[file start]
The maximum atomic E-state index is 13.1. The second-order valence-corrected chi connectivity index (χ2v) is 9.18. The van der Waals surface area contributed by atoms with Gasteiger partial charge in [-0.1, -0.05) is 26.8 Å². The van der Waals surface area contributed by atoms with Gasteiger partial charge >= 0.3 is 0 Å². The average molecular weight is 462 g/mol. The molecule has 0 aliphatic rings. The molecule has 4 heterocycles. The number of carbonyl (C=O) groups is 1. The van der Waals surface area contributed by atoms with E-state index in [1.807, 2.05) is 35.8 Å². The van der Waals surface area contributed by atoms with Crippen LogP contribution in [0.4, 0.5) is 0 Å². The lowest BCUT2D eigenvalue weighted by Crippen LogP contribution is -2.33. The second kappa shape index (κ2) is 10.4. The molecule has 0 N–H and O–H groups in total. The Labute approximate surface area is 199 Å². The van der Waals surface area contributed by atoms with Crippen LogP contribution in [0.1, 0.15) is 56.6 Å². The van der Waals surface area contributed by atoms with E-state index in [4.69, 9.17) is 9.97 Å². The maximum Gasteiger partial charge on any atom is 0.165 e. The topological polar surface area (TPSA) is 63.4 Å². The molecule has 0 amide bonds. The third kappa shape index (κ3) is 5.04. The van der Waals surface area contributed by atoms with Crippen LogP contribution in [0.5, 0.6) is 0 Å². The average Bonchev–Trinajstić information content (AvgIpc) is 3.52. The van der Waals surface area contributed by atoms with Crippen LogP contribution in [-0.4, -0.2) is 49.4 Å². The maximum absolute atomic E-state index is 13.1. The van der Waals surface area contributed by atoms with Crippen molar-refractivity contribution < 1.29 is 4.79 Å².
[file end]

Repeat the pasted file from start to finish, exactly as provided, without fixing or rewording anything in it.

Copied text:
The maximum atomic E-state index is 13.1. The second-order valence-corrected chi connectivity index (χ2v) is 9.18. The van der Waals surface area contributed by atoms with Gasteiger partial charge in [-0.1, -0.05) is 26.8 Å². The van der Waals surface area contributed by atoms with Gasteiger partial charge >= 0.3 is 0 Å². The average molecular weight is 462 g/mol. The molecule has 0 aliphatic rings. The molecule has 4 heterocycles. The number of carbonyl (C=O) groups is 1. The van der Waals surface area contributed by atoms with E-state index in [1.807, 2.05) is 35.8 Å². The van der Waals surface area contributed by atoms with Crippen LogP contribution in [0.4, 0.5) is 0 Å². The lowest BCUT2D eigenvalue weighted by Crippen LogP contribution is -2.33. The second kappa shape index (κ2) is 10.4. The molecule has 0 N–H and O–H groups in total. The Labute approximate surface area is 199 Å². The van der Waals surface area contributed by atoms with Crippen LogP contribution in [0.1, 0.15) is 56.6 Å². The van der Waals surface area contributed by atoms with E-state index in [4.69, 9.17) is 9.97 Å². The maximum Gasteiger partial charge on any atom is 0.165 e. The topological polar surface area (TPSA) is 63.4 Å². The molecule has 0 amide bonds. The third kappa shape index (κ3) is 5.04. The van der Waals surface area contributed by atoms with Crippen LogP contribution in [0.5, 0.6) is 0 Å². The average Bonchev–Trinajstić information content (AvgIpc) is 3.52. The van der Waals surface area contributed by atoms with Crippen LogP contribution in [-0.4, -0.2) is 49.4 Å². The maximum absolute atomic E-state index is 13.1. The van der Waals surface area contributed by atoms with Crippen molar-refractivity contribution < 1.29 is 4.79 Å².